Northern Irish politicians' backs are 'full of dagger holes' because UK ministers have not trusted them to join post-Brexit talks, peers have heard.
Former Ulster Unionist Party leader Lord Empey made the claim as he urged the Government to give Stormont's policy-makers a seat at the negotiating table over Northern Ireland's post-Brexit trade arrangements.
As the House of Lords continued line-by-line scrutiny of the Northern Ireland Protocol Bill, Lord Empey suggested that bringing devolved leaders into talks between the UK and the EU could end the standoff at the Stormont Assembly.
The Northern Ireland Protocol is an agreement aimed at avoiding a hard border with the Republic of Ireland, but it has created economic barriers on the movement of goods between Great Britain and Northern Ireland, causing resentment and anger among many unionists and loyalists.
The DUP has refused to return to power sharing in the Assembly until decisive action is taken over the protocol.
The UK Government has vowed to secure changes to the agreement, either with a negotiated compromise with the EU or through the Bill, which would empower ministers to scrap the arrangements without the approval of Brussels.
Lord Empey told peers: "The people who are most directly affected and people who have a direct responsibility in the implementation of any of these processes - ie, politicians in Northern Ireland - are spectators in a matter that most directly affects them."
The UUP peer claimed it was "not unusual" for devolved leaders to join UK ministers on visits to the EU when the country was still a member of the bloc, and called on the Government to "adapt that principle" for the protocol talks.
He added: "One minister - he meant well, I have no doubt - said a week or two ago, 'Leave it to us, we have got your back here, we will look after it for you'.
"Well, I have to say, with the greatest respect, we know all about that. Our backs are that full of dagger holes that we know all about it.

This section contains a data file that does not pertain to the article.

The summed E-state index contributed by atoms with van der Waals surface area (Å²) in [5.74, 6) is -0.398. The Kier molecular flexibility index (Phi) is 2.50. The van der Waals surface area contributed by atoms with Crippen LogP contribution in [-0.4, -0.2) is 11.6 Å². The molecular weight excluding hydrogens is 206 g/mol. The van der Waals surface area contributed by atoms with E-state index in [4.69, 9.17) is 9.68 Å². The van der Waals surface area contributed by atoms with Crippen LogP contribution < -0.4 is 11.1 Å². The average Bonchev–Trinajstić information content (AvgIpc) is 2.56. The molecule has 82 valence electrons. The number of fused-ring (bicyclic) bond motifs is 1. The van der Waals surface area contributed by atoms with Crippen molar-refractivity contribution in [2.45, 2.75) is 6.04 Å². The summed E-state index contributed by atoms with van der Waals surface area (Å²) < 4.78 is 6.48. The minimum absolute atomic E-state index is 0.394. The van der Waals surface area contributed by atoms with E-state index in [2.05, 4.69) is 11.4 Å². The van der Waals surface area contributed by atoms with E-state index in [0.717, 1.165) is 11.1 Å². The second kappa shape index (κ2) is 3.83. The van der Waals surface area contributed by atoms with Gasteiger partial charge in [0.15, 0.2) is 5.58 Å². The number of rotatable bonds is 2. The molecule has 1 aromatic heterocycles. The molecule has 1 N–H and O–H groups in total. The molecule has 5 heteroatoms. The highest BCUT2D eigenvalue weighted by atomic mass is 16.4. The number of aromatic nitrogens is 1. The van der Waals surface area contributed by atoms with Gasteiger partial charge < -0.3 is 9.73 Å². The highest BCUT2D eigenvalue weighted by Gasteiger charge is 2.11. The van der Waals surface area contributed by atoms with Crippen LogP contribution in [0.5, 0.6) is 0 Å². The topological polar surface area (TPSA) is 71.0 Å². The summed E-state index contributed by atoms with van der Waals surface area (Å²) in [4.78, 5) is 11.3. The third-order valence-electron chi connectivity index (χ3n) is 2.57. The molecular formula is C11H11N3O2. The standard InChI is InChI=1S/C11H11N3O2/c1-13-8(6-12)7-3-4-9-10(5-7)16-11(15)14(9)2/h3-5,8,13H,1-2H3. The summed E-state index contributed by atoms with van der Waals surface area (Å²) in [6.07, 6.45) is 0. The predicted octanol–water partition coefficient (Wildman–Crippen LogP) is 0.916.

"We will only believe what we see and what we hear ourselves. Bring our politicians into the picture, bring them to the table with you, so they are not your enemy.
"I accept, of course, we are dealing with an international issue and foreign affairs and related matters are not devolved. I get that.
"But have we not enough flexibility that we can bring people along as part of our delegation so they can see persons and papers?"
Lord Empey claimed the political class in Northern Ireland was "out to lunch", adding: "We are not contributing anything to the solutions because of the standoff in Stormont.
"I do not want to see Sinn Fein's argument that Northern Ireland is a failed political entity justified and that is the risk that we are taking.
"One of the ways of getting the Assembly going again is to engage the people who have to operate the outcome of the negotiations so that they are part of the solution, they have ownership of the solution."
Labour peer Baroness Ritchie of Downpatrick joined calls for Northern Ireland's devolved leaders to be party to the negotiations.
She told the Lords: "Negotiations only succeed in Northern Ireland when the parties are sitting around the table with the UK and the EU.
"So I would ask the Government in their discussions with the European Union to try to exercise where possible a degree of flexibility that will facilitate such discussions taking place in a more all-encompassing manner."
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